Posts Tagged ‘art’

Fine Art or Wall Decor - Defining the Parameters

Monday, February 18th, 2013

What is the difference between fine art and wall décor?
What some may call fine art, others may call wall decor. How do
you tell the difference?

Let’s begin by defining the standards used to determine fine art.
To begin with fine art must be PH balanced. Both the ink and the
medium used, either canvas or fine art paper, must be PH neutral
and everything, including the frame, must be acid free. Fine art
must stand the test of time by lasting a minimum of 100 to 200
years and must use the best ink, pigments and medium. Fine art
should be the best the industry can offer. Just because a piece is
being sold as fine art doesn’t necessarily mean it passes the fine
art standard so beware.

There are three grades of fine art. As the names suggest a Gallery
grade is suitable for display in a gallery or museum, a Collector
grade is suitable for the collectible market and an Investment
grade needs to increase in value over time. If the work doesn’t
meet fine art standards then it is simply wall décor. Wall décor
can range from absolute junk up to art that doesn’t quite meet
fine art standards and can include both paper and canvas
reproductions.

Art reproductions can be produced either on fine art paper or on
canvas and by using either offset reproduction or digital reproduction.
The advantage of digital reproductions is that the artist or publisher
can produce additional prints on an as needed basis. The artist or
publisher can also digitally alter the size of the finished product
creating size options for the market.

There are three types of canvas reproductions used in today’s art
market. The first is a canvas transfer process. This method is
outdated and doesn’t work very well but is still being offered as fine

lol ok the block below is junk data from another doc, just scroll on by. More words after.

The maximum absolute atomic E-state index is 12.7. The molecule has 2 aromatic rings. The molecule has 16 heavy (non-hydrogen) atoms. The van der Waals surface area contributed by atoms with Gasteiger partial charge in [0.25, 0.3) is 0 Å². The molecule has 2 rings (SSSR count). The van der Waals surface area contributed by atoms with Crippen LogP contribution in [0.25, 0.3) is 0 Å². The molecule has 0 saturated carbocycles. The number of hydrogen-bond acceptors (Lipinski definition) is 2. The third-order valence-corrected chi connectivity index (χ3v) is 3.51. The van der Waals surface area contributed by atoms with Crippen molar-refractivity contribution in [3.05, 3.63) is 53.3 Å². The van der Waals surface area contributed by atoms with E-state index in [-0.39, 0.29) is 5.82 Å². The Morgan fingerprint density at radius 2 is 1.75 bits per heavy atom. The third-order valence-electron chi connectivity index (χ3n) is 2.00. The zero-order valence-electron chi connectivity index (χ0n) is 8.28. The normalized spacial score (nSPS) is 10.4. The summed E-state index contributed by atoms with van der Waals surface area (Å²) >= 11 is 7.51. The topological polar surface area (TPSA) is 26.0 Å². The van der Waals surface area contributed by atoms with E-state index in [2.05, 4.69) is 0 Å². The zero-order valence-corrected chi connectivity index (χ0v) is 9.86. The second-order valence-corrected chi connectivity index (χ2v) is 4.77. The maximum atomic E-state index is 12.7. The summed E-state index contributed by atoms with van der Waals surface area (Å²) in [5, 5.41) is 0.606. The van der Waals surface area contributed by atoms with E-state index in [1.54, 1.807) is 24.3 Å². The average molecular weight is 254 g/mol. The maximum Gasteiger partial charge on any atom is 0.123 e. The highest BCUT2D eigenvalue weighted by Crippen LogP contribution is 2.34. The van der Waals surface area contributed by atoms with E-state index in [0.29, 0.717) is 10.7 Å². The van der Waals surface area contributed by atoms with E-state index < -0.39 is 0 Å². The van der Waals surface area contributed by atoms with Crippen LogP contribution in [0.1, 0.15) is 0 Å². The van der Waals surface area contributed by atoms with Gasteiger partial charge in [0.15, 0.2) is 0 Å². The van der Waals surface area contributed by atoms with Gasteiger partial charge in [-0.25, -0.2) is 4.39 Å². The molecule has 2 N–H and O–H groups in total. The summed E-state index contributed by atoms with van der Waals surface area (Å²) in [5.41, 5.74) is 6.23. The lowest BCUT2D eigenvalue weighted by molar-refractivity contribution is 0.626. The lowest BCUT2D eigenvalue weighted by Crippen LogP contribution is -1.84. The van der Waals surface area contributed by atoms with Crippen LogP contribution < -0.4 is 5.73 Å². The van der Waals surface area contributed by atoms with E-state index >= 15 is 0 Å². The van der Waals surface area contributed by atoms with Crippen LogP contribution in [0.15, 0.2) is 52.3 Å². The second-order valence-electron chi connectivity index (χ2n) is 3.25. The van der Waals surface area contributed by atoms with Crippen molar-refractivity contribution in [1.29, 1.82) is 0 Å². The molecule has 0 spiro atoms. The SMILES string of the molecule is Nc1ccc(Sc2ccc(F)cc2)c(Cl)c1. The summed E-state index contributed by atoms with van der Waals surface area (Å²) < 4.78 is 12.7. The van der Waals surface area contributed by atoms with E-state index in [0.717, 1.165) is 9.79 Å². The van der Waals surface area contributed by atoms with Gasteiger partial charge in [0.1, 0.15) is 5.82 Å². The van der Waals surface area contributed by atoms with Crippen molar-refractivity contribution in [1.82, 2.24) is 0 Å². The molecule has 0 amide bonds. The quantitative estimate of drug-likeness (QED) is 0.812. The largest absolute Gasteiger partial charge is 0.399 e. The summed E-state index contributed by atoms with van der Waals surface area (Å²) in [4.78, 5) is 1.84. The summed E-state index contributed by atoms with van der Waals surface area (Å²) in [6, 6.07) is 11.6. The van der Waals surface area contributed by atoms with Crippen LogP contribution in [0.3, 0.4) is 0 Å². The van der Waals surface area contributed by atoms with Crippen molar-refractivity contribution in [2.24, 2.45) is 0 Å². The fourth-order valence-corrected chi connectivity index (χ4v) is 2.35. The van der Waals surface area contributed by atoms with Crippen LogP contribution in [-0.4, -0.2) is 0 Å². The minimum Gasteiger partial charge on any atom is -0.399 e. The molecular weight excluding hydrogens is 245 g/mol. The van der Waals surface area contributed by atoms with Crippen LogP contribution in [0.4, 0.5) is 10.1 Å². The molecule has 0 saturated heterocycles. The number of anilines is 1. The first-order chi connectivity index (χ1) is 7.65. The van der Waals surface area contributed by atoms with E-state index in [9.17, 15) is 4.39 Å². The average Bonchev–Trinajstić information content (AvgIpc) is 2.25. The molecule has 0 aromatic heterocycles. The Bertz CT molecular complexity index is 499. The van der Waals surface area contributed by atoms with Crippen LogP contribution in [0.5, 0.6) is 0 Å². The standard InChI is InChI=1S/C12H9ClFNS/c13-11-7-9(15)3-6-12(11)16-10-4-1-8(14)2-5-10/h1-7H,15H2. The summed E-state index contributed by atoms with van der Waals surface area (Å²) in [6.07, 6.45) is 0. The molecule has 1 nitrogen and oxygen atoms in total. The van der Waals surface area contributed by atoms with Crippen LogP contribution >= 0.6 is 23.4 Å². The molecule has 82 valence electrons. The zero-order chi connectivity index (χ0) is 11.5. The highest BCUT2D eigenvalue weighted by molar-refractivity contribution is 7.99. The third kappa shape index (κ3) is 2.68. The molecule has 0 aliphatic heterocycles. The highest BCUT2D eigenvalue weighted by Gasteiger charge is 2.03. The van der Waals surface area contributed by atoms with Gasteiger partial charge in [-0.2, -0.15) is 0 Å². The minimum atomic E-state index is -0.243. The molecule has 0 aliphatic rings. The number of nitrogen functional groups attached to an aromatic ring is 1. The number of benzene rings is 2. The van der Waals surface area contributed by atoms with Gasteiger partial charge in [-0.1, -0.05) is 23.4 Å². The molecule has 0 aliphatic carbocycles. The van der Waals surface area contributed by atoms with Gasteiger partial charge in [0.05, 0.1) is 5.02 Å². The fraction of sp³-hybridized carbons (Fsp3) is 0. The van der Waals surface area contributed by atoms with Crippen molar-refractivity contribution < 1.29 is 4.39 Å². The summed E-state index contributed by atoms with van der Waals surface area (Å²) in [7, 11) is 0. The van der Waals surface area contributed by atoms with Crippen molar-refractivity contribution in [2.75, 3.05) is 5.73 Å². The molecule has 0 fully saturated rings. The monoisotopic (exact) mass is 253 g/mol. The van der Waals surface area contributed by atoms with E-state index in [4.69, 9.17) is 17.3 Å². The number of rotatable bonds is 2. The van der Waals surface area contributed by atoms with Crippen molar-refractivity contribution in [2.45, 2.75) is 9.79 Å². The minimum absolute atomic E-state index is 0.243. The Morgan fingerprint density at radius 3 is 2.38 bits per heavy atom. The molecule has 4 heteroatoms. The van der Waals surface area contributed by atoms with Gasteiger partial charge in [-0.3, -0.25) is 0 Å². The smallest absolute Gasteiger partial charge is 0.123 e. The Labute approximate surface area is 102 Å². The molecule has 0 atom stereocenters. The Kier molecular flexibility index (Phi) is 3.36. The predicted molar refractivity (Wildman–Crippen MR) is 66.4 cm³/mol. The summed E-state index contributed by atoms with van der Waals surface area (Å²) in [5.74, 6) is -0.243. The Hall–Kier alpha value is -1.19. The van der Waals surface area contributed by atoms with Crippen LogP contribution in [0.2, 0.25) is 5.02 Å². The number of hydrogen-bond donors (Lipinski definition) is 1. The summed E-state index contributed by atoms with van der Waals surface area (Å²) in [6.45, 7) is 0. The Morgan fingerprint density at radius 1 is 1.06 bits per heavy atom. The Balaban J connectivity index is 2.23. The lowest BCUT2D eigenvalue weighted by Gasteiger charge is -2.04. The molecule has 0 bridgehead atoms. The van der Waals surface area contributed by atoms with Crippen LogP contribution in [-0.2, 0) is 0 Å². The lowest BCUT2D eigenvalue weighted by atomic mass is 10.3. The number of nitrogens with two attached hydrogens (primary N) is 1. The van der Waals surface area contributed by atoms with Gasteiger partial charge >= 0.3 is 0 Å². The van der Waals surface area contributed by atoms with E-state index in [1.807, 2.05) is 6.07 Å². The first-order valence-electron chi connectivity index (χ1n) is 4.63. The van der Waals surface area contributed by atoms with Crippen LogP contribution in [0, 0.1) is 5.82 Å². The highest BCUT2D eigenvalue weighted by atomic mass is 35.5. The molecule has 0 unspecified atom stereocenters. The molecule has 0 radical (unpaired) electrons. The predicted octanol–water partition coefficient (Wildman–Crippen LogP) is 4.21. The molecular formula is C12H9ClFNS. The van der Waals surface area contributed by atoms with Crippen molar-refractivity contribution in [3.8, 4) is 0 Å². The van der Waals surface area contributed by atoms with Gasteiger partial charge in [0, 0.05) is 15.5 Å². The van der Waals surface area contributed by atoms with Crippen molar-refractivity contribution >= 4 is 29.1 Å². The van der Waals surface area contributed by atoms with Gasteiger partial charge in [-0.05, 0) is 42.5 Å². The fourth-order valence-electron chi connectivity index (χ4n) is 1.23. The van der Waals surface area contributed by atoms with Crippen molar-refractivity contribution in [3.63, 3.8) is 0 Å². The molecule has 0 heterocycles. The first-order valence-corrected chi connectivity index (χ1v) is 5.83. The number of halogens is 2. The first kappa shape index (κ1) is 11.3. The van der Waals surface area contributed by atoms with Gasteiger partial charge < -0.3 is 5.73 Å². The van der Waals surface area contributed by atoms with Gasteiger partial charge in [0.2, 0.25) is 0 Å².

art. However, in my opinion a canvas transfer should never be sold
as fine art. The second process is the Iris print. The Iris print is a
very high maintenance process and prints directly to the medium
with a 4 to 6 color inkjet printer developed by Iris Graphics in the
late 1970’s. The third method uses a more advanced inkjets printer
that spray directly on the medium using 8 to 12 colors achieving
incredible detail. These modern inkjet printers are very low
maintenance and suffer very little degradation in the printing
process compared to the Iris print process. Iris press and inkjets
reproductions are called giclees (zhee-klays), a French term meaning
“spray or spurt of ink”.

There are some other terms that you need to be aware of. Limited
Editions come in two types; either by the number of prints produced
or by the amount of time the prints are offered. A small number of
limited edition art pieces doesn’t necessarily mean it will go up in
value but the goal of any true artist is to product art that will go up
in value. As the name suggests Signed reproductions must be signed
specifically by the artist. Signed & Numbered reproductions are
Limited Editions that have been signed and which also denotes its
place in the print run; ie 7 of 1000. Proofs are usually prints where
something is not quite right with the print, usually as a result of a
degradation of the print process. Degradation is more pronounced
in the Canvas transfer and Irish press processes. For this reason, in
a run of 10,000 the last print will look noticeably different than the
first print. The newer inkjet giclees have very little degradation.
Artist proofs differ in that the artist arbitrarily pulls out a number of
prints. The artist would then sign those pieces and sell them for a
higher price. Today the artist will pull the first 20 to 25 pieces to use
as artist proofs.

When displaying your piece of art there are two things to remember
based on the type of art being purchased. Number one is that fine
art paper prints should always be glassed and should be matted with
the matte going between the paper and glass. Secondly, canvas prints
should never be glassed. Either an acid free liner must be used or it
needs to be backed with an acid free ph neutral paper. And finally,
there are two types of framing choices for your piece of art. The first
type are those mechanically made in bulk. It is inexpensive and
v-nailed but not glued. The second type is custom made by hand,
v-nailed and glued with no light showing at corners. UV is the enemy
of ink. All light will degrade all art to a degree so care should be made
in deciding where to display the piece.

If you have additional questions concerning fine art versus wall decor,
contact www.LordsArt.com.